Did you know pants were invented by a woman?
According to Adrienne Mayor’s Amazons in the Iranian world:
Another legendary warrior queen was said to be the first to invent trousers. According to a lost history by Hellanikos (5th century BCE), Atossa, whose ethnic origin is not clear, was raised as a boy by her father King Ariaspes (the names are Persian but their origins and dates are shrouded in mystery).After she inherited her father’s kingdom, this Atossa “ruled over many tribes and was most warlike and brave in all deeds” (Jacoby, frag. in Gera, p. 8). She created a new style of dress to be worn by men and women alike, long sleeves and trousers that blurred gender differences (Gera, pp. 8, 141-58). Amazons in ancient Greek art are depicted wearing trousers.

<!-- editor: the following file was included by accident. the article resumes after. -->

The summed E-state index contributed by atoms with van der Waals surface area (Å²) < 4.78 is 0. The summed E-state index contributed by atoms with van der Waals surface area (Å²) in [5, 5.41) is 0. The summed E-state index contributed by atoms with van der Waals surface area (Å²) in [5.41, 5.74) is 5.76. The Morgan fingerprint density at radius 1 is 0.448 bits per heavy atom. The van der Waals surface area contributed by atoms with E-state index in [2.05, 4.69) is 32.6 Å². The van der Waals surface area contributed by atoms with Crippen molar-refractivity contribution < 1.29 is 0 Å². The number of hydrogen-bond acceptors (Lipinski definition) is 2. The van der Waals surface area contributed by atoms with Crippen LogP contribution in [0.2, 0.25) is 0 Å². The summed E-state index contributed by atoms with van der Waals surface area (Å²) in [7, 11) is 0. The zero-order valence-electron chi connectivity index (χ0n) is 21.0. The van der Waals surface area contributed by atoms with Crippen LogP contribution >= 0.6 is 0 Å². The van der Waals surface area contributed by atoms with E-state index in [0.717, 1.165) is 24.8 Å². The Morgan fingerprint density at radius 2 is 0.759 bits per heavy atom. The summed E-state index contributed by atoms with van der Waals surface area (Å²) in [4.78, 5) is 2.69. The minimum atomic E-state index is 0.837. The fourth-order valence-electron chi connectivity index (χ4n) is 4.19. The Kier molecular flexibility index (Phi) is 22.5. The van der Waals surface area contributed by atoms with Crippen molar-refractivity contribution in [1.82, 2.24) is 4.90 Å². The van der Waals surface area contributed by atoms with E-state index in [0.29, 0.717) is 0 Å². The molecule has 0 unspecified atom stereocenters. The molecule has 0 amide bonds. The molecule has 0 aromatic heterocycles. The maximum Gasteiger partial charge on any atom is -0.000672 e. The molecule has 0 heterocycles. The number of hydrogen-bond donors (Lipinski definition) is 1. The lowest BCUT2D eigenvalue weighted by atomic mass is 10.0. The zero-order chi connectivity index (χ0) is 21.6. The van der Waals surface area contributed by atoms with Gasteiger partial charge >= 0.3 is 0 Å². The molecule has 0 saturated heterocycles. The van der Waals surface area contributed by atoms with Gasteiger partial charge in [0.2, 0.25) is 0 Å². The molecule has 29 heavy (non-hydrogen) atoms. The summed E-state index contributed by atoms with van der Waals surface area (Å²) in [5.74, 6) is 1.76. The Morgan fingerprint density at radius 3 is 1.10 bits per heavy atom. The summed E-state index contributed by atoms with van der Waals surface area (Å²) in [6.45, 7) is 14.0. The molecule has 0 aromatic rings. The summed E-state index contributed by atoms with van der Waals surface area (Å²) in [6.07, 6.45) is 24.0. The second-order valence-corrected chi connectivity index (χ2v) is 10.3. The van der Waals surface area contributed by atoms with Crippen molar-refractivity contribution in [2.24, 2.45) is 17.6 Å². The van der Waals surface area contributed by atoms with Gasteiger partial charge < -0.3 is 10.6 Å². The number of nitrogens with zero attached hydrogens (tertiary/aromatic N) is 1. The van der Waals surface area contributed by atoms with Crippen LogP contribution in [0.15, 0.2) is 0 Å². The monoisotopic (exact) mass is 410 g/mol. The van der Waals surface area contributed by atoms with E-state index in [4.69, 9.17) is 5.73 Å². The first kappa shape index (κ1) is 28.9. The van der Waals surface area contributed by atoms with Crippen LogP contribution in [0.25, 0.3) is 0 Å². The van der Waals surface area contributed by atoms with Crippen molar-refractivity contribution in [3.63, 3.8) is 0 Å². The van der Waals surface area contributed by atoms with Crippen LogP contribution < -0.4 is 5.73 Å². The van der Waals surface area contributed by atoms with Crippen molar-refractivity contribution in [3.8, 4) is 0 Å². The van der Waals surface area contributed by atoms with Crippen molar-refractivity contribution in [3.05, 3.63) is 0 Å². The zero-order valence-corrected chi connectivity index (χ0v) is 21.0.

Amazons weren’t just figures of myth and legend. From the Wiley Encyclopedia of Ancient History:
In the 1950s, Soviet archaeologists excavated burial mounds of Sarmatian-Saka-Scythian nomads who had traded with the Greeks in Herodotus’ time. Similar fieldwork continued in the 1990s in Kazakhstan by Jeannine Davis-Kimball; she was the first to use DNA analysis to determine that some of the armed skeletons were females. Since then, other archaeologists have identified about 300 graves of female warriors on the steppes. Of tombs containing warriors’ weapons, armor, and horse trappings, nearly a quarter belonged to women,some showing evidence of battle wounds, skull injuries, and arrowheads embedded in bone. These archaeological finds and grave goods that match Amazons’ clothing and equipment depicted in Greek vase paintings, suggest that there may have been some historical basis to the Greek stories of Amazons.
For a deeper dive on the subject, might I recommend Martine Diepenbroek’s Searching for Amazons? And if you want to learn about the affair Alexander the Great had with an Amazon, check out Elizabeth Baynham’s Alexander and the Amazons.